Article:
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I am a cultural geographer interested in how digital technologies augment our everyday experiences of place. It would be difficult to ignore the increasing pervasiveness of digital technology, which has populated everyday life over the past decade. In essence my research explores the ways in which these technologies have come to inform the cultural geographies of everyday practice, and everyday experiences of place.

Taking one particular set of digital technologies that have seen unprecedented growth in recent years, my research seeks to highlight how digital mapping technologies, which many of us use via our mobile devices on a daily basis, are coming to augment everyday sensory experiences of place in novel ways. In doing so it examines how these technologies contribute to the subjective constitutions of the places in which these daily events take place.

In order to address such questions and more, my research uses an approach based on a series of long form ethnographic engagements with a diverse range of participants. The purpose of this approach is to make a specific culturally led contribution to the growing body of work interested in how the entanglements of the real and digital worlds are coming to affect everyday geographies.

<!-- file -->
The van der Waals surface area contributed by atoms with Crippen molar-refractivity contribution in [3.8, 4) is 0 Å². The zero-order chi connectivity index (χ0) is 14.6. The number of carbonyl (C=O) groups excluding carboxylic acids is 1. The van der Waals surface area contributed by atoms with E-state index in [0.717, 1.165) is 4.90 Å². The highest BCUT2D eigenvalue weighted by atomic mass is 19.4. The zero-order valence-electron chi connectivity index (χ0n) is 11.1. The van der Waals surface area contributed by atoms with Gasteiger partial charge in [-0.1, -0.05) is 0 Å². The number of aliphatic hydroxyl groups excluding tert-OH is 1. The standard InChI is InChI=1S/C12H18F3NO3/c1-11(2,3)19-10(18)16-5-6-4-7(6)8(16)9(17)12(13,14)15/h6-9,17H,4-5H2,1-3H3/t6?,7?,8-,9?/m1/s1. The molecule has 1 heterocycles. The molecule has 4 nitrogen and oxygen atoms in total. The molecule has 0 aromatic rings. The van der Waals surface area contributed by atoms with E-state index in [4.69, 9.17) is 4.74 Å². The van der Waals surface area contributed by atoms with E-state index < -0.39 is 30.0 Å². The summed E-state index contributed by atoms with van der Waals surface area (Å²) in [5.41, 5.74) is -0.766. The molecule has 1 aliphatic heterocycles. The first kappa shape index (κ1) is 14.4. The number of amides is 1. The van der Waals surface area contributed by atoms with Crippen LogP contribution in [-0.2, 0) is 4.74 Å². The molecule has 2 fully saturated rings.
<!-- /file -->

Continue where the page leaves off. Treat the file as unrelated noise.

As more and more of our daily lives become bound up with digital technologies there is a greater to need to understand how such bindings are affecting everyday experiences of place. The concept of place is deeply routed within culture. Indeed, it is the notion of place that informs our everyday cultural geographies. To reveal how digital technologies – in this case digital mapping technologies - are informing notions of place is vital if we wish to build a deeper understanding how the geographies of culture are produced in the so-called digital world in which we now find ourselves.


  • 2017 
    Royal Holloway , PhD Cultural Geography
  • 2013 
    Royal Holloway, MA Cultural Geography (Distinction)